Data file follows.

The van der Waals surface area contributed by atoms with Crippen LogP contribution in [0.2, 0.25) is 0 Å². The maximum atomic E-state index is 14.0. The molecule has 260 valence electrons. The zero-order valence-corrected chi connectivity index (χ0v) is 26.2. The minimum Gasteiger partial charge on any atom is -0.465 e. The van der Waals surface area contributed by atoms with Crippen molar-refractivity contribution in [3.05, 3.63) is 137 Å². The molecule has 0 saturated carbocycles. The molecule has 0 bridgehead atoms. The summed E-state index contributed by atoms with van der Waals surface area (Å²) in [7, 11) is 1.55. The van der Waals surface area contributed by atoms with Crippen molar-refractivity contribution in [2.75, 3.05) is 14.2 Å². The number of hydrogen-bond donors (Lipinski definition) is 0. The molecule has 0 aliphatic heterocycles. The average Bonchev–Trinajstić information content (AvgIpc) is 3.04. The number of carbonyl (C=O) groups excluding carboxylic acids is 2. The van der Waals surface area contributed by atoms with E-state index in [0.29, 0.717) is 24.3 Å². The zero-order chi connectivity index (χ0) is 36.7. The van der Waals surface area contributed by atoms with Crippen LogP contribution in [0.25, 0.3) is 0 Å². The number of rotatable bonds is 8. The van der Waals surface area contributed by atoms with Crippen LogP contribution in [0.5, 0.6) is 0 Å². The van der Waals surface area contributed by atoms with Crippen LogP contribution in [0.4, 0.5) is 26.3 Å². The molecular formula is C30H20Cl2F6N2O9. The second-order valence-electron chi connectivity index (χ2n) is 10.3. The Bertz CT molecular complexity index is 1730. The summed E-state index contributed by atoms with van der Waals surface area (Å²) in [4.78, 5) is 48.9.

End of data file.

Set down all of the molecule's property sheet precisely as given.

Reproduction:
The van der Waals surface area contributed by atoms with Crippen LogP contribution in [0.2, 0.25) is 0 Å². The maximum atomic E-state index is 14.0. The molecule has 260 valence electrons. The zero-order valence-corrected chi connectivity index (χ0v) is 26.2. The minimum Gasteiger partial charge on any atom is -0.465 e. The van der Waals surface area contributed by atoms with Crippen molar-refractivity contribution in [3.05, 3.63) is 137 Å². The molecule has 0 saturated carbocycles. The molecule has 0 bridgehead atoms. The summed E-state index contributed by atoms with van der Waals surface area (Å²) in [7, 11) is 1.55. The van der Waals surface area contributed by atoms with Crippen molar-refractivity contribution in [2.75, 3.05) is 14.2 Å². The number of hydrogen-bond donors (Lipinski definition) is 0. The molecule has 0 aliphatic heterocycles. The average Bonchev–Trinajstić information content (AvgIpc) is 3.04. The number of carbonyl (C=O) groups excluding carboxylic acids is 2. The van der Waals surface area contributed by atoms with E-state index in [0.29, 0.717) is 24.3 Å². The zero-order chi connectivity index (χ0) is 36.7. The van der Waals surface area contributed by atoms with Crippen LogP contribution in [0.25, 0.3) is 0 Å². The number of rotatable bonds is 8. The van der Waals surface area contributed by atoms with Crippen LogP contribution in [0.5, 0.6) is 0 Å². The van der Waals surface area contributed by atoms with Crippen LogP contribution in [0.4, 0.5) is 26.3 Å². The molecular formula is C30H20Cl2F6N2O9. The second-order valence-electron chi connectivity index (χ2n) is 10.3. The Bertz CT molecular complexity index is 1730. The summed E-state index contributed by atoms with van der Waals surface area (Å²) in [4.78, 5) is 48.9.